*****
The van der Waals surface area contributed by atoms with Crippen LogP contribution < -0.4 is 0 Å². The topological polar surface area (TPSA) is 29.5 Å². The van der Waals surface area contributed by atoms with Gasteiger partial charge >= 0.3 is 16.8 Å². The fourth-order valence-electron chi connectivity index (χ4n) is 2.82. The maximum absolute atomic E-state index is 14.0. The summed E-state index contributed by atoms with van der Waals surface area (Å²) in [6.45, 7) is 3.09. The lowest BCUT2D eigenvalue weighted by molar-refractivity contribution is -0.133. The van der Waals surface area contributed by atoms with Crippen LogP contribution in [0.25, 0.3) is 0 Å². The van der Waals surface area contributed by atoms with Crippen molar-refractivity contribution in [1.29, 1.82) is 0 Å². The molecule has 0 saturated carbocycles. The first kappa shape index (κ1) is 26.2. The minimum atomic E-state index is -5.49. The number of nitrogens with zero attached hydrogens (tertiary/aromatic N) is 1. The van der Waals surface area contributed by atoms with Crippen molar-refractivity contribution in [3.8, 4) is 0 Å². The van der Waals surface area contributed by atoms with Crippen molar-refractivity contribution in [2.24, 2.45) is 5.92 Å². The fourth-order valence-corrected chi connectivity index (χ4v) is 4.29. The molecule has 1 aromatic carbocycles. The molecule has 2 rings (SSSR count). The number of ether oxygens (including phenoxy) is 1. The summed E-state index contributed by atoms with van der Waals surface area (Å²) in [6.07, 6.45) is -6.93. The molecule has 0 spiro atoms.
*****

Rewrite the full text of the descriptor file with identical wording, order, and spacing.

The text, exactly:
The van der Waals surface area contributed by atoms with Crippen LogP contribution < -0.4 is 0 Å². The topological polar surface area (TPSA) is 29.5 Å². The van der Waals surface area contributed by atoms with Gasteiger partial charge >= 0.3 is 16.8 Å². The fourth-order valence-electron chi connectivity index (χ4n) is 2.82. The maximum absolute atomic E-state index is 14.0. The summed E-state index contributed by atoms with van der Waals surface area (Å²) in [6.45, 7) is 3.09. The lowest BCUT2D eigenvalue weighted by molar-refractivity contribution is -0.133. The van der Waals surface area contributed by atoms with Crippen LogP contribution in [0.25, 0.3) is 0 Å². The van der Waals surface area contributed by atoms with Crippen molar-refractivity contribution in [1.29, 1.82) is 0 Å². The molecule has 0 saturated carbocycles. The first kappa shape index (κ1) is 26.2. The minimum atomic E-state index is -5.49. The number of nitrogens with zero attached hydrogens (tertiary/aromatic N) is 1. The van der Waals surface area contributed by atoms with Crippen molar-refractivity contribution in [3.8, 4) is 0 Å². The van der Waals surface area contributed by atoms with Crippen molar-refractivity contribution in [2.24, 2.45) is 5.92 Å². The fourth-order valence-corrected chi connectivity index (χ4v) is 4.29. The molecule has 1 aromatic carbocycles. The molecule has 2 rings (SSSR count). The number of ether oxygens (including phenoxy) is 1. The summed E-state index contributed by atoms with van der Waals surface area (Å²) in [6.07, 6.45) is -6.93. The molecule has 0 spiro atoms.